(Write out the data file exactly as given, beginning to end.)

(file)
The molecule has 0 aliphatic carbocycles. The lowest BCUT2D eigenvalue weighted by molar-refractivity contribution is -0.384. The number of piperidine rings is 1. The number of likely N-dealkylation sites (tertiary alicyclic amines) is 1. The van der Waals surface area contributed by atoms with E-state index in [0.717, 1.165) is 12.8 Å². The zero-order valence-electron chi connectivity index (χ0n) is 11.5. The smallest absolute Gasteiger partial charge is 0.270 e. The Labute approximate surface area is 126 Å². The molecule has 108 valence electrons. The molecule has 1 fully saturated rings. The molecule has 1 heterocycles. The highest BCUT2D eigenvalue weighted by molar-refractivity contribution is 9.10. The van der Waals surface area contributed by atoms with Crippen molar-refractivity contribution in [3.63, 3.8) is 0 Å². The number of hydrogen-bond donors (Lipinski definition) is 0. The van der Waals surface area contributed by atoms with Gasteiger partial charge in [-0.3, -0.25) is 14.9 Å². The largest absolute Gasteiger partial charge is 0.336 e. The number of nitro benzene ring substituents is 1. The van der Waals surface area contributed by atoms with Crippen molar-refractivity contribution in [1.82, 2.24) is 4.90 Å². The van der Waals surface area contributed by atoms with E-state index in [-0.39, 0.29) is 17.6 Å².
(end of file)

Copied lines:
The molecule has 0 aliphatic carbocycles. The lowest BCUT2D eigenvalue weighted by molar-refractivity contribution is -0.384. The number of piperidine rings is 1. The number of likely N-dealkylation sites (tertiary alicyclic amines) is 1. The van der Waals surface area contributed by atoms with E-state index in [0.717, 1.165) is 12.8 Å². The zero-order valence-electron chi connectivity index (χ0n) is 11.5. The smallest absolute Gasteiger partial charge is 0.270 e. The Labute approximate surface area is 126 Å². The molecule has 108 valence electrons. The molecule has 1 fully saturated rings. The molecule has 1 heterocycles. The highest BCUT2D eigenvalue weighted by molar-refractivity contribution is 9.10. The van der Waals surface area contributed by atoms with Crippen molar-refractivity contribution in [3.63, 3.8) is 0 Å². The number of hydrogen-bond donors (Lipinski definition) is 0. The van der Waals surface area contributed by atoms with Gasteiger partial charge in [-0.3, -0.25) is 14.9 Å². The largest absolute Gasteiger partial charge is 0.336 e. The number of nitro benzene ring substituents is 1. The van der Waals surface area contributed by atoms with Crippen molar-refractivity contribution in [1.82, 2.24) is 4.90 Å². The van der Waals surface area contributed by atoms with E-state index in [-0.39, 0.29) is 17.6 Å².